Stacked egg cups with golden egg
Andy Roberts—Getty Images/OJO Images RF
February 9, 2016 11:00 AM EST

In 2001, I was working in Los Angeles as a web designer in a job that I didn’t really like. So to blow off steam, I taught myself HTML and Photoshop, and I hand-coded a personal website called I was a young 20-something who had just left her religion and was trying to be funny about it. I mostly wrote about single life in Los Angeles, but I started to write about people in my workplace, too.

I didn’t mention my company’s name, and I’d always use pseudonyms or initials to describe people, but someone sent the URL to all of the company’s executives—and I was promptly walked to my car with all of my belongings in a cardboard box. I was left wondering, “O.K., where do I go from here?”

As devastating as that experience was, I used it as a jumping-off point—and today, I run a website that earns enough money to support my family. It’s a cliche, but I always see mistakes as when you learn the most. I asked myself, “What can I take away from this experience?” And this is what I have to offer you:

1. Take some time to shift gears
I have a very type-A personality: I was the valedictorian in high school, I graduated from college with honors—and now I had gotten myself fired for doing something really stupid. It felt like a huge setback, and I sunk into a very deep depression. But I worked through it: I saved up a lot of money through freelancing and gave myself room to breathe and think. I even eloped about six months after I got fired and relocated to Utah to start a family (you can leave the Mormon church, but you can’t take the Mormon out of the girl). In that first year after having my daughter, I realized that I also wanted to do something creative—and my website really became that outlet.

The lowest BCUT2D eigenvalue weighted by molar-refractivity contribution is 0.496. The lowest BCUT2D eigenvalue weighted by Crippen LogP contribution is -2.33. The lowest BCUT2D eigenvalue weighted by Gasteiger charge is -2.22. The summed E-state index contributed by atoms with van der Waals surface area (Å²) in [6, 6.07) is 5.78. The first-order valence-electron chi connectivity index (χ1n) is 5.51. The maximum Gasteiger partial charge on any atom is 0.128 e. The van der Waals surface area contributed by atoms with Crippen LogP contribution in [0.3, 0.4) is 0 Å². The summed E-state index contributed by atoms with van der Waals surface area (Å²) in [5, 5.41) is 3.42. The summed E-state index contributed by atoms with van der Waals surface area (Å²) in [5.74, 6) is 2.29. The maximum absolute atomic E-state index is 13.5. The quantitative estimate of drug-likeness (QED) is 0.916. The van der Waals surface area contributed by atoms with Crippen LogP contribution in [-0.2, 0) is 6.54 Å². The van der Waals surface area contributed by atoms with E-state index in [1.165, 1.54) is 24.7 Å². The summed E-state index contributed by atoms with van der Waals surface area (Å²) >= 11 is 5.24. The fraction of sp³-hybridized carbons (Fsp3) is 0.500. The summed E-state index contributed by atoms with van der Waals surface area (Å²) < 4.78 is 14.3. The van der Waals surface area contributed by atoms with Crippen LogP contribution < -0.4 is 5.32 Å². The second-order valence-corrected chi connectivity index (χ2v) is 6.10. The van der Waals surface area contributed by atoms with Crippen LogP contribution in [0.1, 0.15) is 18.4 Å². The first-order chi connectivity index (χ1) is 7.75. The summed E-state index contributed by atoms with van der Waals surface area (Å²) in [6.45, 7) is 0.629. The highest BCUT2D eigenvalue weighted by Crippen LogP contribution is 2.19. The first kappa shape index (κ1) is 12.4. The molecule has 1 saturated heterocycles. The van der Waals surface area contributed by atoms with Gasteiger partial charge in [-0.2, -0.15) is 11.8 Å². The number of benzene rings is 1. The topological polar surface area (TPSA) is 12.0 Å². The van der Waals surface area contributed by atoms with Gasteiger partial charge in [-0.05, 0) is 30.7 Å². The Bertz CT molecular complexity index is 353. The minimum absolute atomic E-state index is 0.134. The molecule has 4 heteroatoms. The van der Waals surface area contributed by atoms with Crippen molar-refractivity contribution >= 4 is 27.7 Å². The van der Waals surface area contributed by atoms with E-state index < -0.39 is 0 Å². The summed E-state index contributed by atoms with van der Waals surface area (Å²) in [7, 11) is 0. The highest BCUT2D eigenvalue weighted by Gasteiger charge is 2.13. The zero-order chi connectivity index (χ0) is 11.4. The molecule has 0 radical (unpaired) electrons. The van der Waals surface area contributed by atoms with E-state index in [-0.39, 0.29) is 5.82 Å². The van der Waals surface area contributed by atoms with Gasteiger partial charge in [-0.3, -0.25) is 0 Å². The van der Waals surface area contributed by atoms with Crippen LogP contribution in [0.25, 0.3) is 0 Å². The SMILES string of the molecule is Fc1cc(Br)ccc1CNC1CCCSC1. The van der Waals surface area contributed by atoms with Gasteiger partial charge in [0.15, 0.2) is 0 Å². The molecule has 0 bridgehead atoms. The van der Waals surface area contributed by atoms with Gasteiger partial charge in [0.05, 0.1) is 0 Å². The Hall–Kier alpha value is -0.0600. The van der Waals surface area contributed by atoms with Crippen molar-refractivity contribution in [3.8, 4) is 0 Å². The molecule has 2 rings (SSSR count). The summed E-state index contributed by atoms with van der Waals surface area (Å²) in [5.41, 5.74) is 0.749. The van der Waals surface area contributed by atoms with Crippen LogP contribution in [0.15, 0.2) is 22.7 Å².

2. Recognize your mistakes
I had written a couple of really awful things about my boss. She’d been very generous to me (she’d gotten me the job, actually), but she had some managerial techniques that were really annoying to a lot of the people on my team. Even though I was making fun of her habits, I genuinely loved her as a human being and was very grateful to her. But instead of thanking her, I deeply, deeply wounded her. Afterward, I had a conversation with myself about boundaries. I don’t regret anything I’ve done, but I see now that I should have realized you don’t do that to someone who’s given you such an opportunity. I definitely kept this important lesson in mind as I moved forward.

Read more: ‘Why I’ll Never Get Married Again’

3. Play to your strengths
I got fired for what was actually my best commodity. I walked away from that job with the ability to code, write and design. What I had built and written was essentially its own resume. A lot of people even came out on my behalf and said things like, “I would hire Heather for the work that she’s done on her blog.” I had always strived to do excellent work and to produce great things—I think continuing to write and seeing the audience respond to those stories is ultimately what kept me going.

4. Don’t be afraid to ask for help
When getting back on your feet, I’d recommend focusing a lot on networking. Who do you know from past jobs? What friend of a friend of a friend works someplace where you could put your skills to work? That really helped me out with freelance projects. Once you work on those projects, people can recommend you for other opportunities.

5. Find the opportunity in everything
You have to see something like this as a new direction rather than a devastating blow to who you are. I was one of the first people who was fired for what they’d done online (that’s actually been a question on Jeopardy). I used the energy and power of that infamy. I wrote to my audience, not ever realizing that it was going to grow to be big enough that I basically turned it into a career.

I never imagined while growing up that, at 40 years old, I would have two kids and be running my own brand. I came from walking to my car with that cardboard box to going to the White House Correspondents’ Dinner last year. I can guarantee you that if you’re in your 20s and going through a hard time, the best of life is far, far down the road.

Heather is the founder and editor of, where she writes about life and parenting. She lives in Salt Lake City, Utah with her two daughters and two dogs.

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